Posts tagged media
The video takes a few minutes to get going, but here is a roughly 80-minute history of the Russian council of 1917-18, bracketed by history of the Russian Metropolia, entitled True Faith and the Ground of Liberty (subtitled St. Tikhon and the 1917-1918 Council: Architect and Blueprint for the Orthodox Church in America), delivered by OCA chancellor Fr. Alexander Garklavs. It was delivered on June 18 at the recent conference held at St. Vladimir’s Seminary (the same conference which featured our own Matthew Namee).
The first fifteen minutes or so are the conference’s opening talk by seminary dean Fr. John Behr and the introduction of Garklavs by seminary chancellor Fr. Chad Hatfield.
Toward the beginning, Garklavs does include some sidelong remarks indicating he agrees with the conventional depiction of a mono-jurisdictional Orthodox administration prior to 1921, but his narrative largely avoids this question. He does comment at one point when mentioning the Greeks under the Russians that there were also Greeks outside the Russian jurisdiction.
Regarding America, he mainly focuses on the life of St. Tikhon and his work in America, as well as the effect of the Russian council of 1917-1918 on the Russian Metropolia and, subsequently, the OCA (and Tikhon’s effect on it, based on his experience in America). The bulk of the talk is on the council itself, based on reading primary sources coming out of the council. The last fifteen minutes come back to America and cover mainly administrative history.
There’s nothing too controversial here, as the parts of this speech concerned with America revisit well-worn ground regarding one of the great heroes of Orthodox history in America. One controversial comment is his suggestion that Tikhon’s model for administration—independent bishops whose jurisdiction is based on ethnicity rather than geography, but sitting together in synod—might represent a best hope for Orthodox unity in America.
It is probably not terribly controversial when Garklavs hails the 1917-18 Russian council as a proper “blueprint” for the OCA. What is more debatable, of course, is whether the blueprint was followed in the construction. Despite this conventional take on the council, I do recall one of my seminary professors (a cleric of the Moscow Patriarchate), who seemed to believe that the council was largely a failure and that the Bolshevik Revolution was God’s final judgment on such a colossal apostasy. That, I think, is somewhat of a minority view, at least here in America. I’d be interested to read what modern Russian Orthodox have to say about the council. To be sure, its effects are not felt there hardly at all (probably at least partly because of the later association of anything “progressive” with the Soviet-sponsored “Living Church” movement). I imagine American Orthodox talk about it quite a lot more.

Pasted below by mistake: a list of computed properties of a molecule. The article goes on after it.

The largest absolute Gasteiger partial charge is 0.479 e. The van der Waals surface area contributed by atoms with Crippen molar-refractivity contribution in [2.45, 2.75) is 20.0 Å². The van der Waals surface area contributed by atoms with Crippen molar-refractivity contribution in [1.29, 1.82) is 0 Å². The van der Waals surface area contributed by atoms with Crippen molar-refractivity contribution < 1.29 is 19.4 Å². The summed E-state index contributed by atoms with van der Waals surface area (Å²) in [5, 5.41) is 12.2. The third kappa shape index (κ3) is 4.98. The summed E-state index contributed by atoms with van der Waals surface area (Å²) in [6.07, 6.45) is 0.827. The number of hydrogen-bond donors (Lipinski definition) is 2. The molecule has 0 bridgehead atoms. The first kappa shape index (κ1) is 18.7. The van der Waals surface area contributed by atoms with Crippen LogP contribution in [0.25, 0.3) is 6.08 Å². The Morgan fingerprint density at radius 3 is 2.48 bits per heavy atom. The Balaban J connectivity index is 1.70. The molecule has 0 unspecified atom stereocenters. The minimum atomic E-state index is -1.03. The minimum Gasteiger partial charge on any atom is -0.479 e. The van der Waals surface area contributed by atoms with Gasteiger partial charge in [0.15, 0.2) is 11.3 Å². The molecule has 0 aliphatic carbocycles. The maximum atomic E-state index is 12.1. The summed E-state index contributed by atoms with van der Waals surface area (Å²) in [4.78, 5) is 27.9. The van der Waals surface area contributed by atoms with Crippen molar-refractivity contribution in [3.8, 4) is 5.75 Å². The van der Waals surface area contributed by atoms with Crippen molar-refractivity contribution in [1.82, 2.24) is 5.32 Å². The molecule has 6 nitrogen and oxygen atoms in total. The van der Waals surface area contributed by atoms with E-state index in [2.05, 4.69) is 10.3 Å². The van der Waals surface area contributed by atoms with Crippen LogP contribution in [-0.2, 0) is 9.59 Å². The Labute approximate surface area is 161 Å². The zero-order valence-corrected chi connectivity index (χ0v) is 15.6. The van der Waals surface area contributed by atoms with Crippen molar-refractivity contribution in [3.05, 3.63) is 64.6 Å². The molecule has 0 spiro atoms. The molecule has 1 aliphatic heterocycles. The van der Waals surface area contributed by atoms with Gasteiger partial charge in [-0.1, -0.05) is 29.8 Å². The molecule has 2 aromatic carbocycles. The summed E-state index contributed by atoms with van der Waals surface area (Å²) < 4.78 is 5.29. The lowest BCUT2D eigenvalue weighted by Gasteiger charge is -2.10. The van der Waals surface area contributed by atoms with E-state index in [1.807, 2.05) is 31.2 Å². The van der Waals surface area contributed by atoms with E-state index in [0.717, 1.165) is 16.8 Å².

Hat tip to Byzantine, TX.
The video of my own talk, “The Myth of Past Unity,” can be found here:
For audio only, click here.
At the “Orthodoxy in America: Past, Present and Future” conference at St. Vladimir’s Seminary in New York, SOCHA member Matthew Namee presented his paper The Myth of Past Unity, addressing the issue of the character of administrative unity prior to the establishment of the Greek Archdiocese in 1921. You can listen to the recording of his presentation here (courtesy of Ancient Faith Radio).
For anyone interested in the topic of Orthodox administrative unity in America, this paper is must-read (or “must-listen”) material.
I watched some of the brief Q&A session that followed, and although there were a couple of criticisms of Matthew’s remarks, the most directly negative of them amounted to a restating of the “myth” that Matthew identified without offering counter-evidence. Another commented that there had been a single hierarchy in America, but that essentially begs its own question (i.e., does appointing a bishop for Alaska really give Russia control over a whole continent?) and misses Matthew’s actual assertion (i.e., no matter what may have been “officially” the case, the reality on the ground was clear disunity). Even if one accepts the focus-shift required by the “single hierarchy” comments, that still leaves the embarrassing problem of the Russian-American hierarchy’s lack of actual claim over well over 100 non-Russian parishes in its own published lists. That is, it represents an anachronistic reading of history.
Update: Mark Stokoe (of OCANews.org) offers some commentary on Matthew’s lecture.
And here’s a bit more from Lydia Berzonsky.
At the “Orthodoxy in America: Past, Present and Future” conference at St. Vladimir’s Seminary in New York, SOCHA member Matthew Namee will be presenting his paper The Myth of Past Unity, addressing the issue of the character of administrative unity prior to the establishment of the Greek Archdiocese in 1921. A live video stream of the presentation can be seen on Saturday, June 20, starting at approximately 11:30am-12pm EDT:
The video can also be viewed at the dedicated website. Ancient Faith Radio should have the audio up in about an hour after the presentation. Take a look at AFR’s dedicated site for audio from the conference.
Update: The above embedded video is a recording.